I believe a healthy family is based on a level of mutual respect for other members and themselves. I believe that a healthy family should provide a level of support for its members, however, each family is a unique system (much like the individuals within it) and each individual will play “roles” within the family system that they are comfortable with. Individual role-players may exert varying degrees of influence when change occurs (like death, illness, financial issues, or divorce). Every member of the family should enjoy a sense of security or “belonging” to the family, and all members should share good interpersonal relations with each other. Healthy families are loyal to each other, and ideally members offer each other unconditional love. My universal definition of family extends beyond the nuclear family to include multigenerational and extended families… it might also include groups of people with whom you have come to cohabitate (like a college fraternity).
I am less traditional than most (I suspect) in the respect that I do not narrowly define “marriage” as a relationship that can exist between a man and a woman. In that respect, my definition of family is predominantly relationship based. The reader could correctly infer that I am supportive of same sex relationships. I could potentially see issues in the counseling relationship if I were to counsel someone who was critical of that lifestyle… I might be inclined to suggest that is more “normal” than some people are comfortable with. All that aside, I would be the first to admit that I have not always taken such a liberal position… perhaps that’s proof that you can teach an old dog new tricks?
On the eve of a spectacular win for the gay/lesbian bisexual population, let us consider some of the fallout for those of us who endeavor to support those populations.
How do we as therapists come to terms with our more conservative clients?
I’m not sure how I would react if a client started “gay bashing” in my office, but it’s fair to say it would be extremely difficult for me to remain objective. I think my reaction to the situation would probably manifest in both intentional and unintentional reactions. Even if I said nothing, I am pretty confident that even the most indiscriminate client could tell it bothered me… especially if they knew me well (my forehead gets really flush when I get upset). Before I jumped to the last resort, a referral, I would at least attempt to inquire what in the clients experience causes them to feel like that. Perhaps that worldview comes as a result of a generalization based on one (or a few) bad experiences with members of the gay community? (I digress) In any event, I would try to control my feelings as best I could, and depending on the situation and the context, I may be able to get through the session and continue to be productive in therapy. Without a doubt, I would probably walk away from the session thinking less of my client, which is definitely not “objective” by any means. It would suffice to say that it would probably be best for me to refer some of these clients who present this perspective.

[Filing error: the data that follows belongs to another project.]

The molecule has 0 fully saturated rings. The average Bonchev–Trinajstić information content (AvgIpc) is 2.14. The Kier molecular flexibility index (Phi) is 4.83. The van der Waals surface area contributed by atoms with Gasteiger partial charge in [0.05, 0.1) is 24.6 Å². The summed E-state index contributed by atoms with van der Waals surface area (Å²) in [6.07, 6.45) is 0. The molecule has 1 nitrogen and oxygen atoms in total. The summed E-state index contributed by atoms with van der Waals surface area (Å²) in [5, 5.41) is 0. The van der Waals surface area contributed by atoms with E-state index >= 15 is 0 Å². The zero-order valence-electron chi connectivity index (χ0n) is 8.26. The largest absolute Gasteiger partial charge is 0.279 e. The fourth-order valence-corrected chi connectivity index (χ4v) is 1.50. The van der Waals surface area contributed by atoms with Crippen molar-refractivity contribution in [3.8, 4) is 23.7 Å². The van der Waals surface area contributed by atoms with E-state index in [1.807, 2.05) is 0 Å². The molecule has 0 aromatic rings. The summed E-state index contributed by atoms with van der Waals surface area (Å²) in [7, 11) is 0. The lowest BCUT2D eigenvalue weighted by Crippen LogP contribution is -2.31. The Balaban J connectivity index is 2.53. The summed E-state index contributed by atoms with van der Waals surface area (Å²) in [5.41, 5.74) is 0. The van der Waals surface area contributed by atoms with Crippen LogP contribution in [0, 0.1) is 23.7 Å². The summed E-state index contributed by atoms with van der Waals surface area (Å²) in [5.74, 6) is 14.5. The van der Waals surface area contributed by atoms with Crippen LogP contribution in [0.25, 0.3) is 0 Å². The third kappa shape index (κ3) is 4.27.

I think the best way to make your boundaries known is during intake, since at that point the client can determine whether or not to work with you at the outset. I think if you are anything less than “full disclosure” about your limitations from the outset, you are doing are potentially doing more harm than good. In as much as I would like to be “a fix-all,” in most situations I don’t think I can fix that. In the end, I think it would depend a lot on the specific situation and the history I have with the client. I would probably react a lot differently if it was with a client with whom I had a long client-counselor relationship. I would rather “nip that in the bud” and disclose my position right away… it seems like it would save me a lot of time and headaches.
Are you a professional that is forced to deal with the H8? I’d love to hear your perspective on the issue!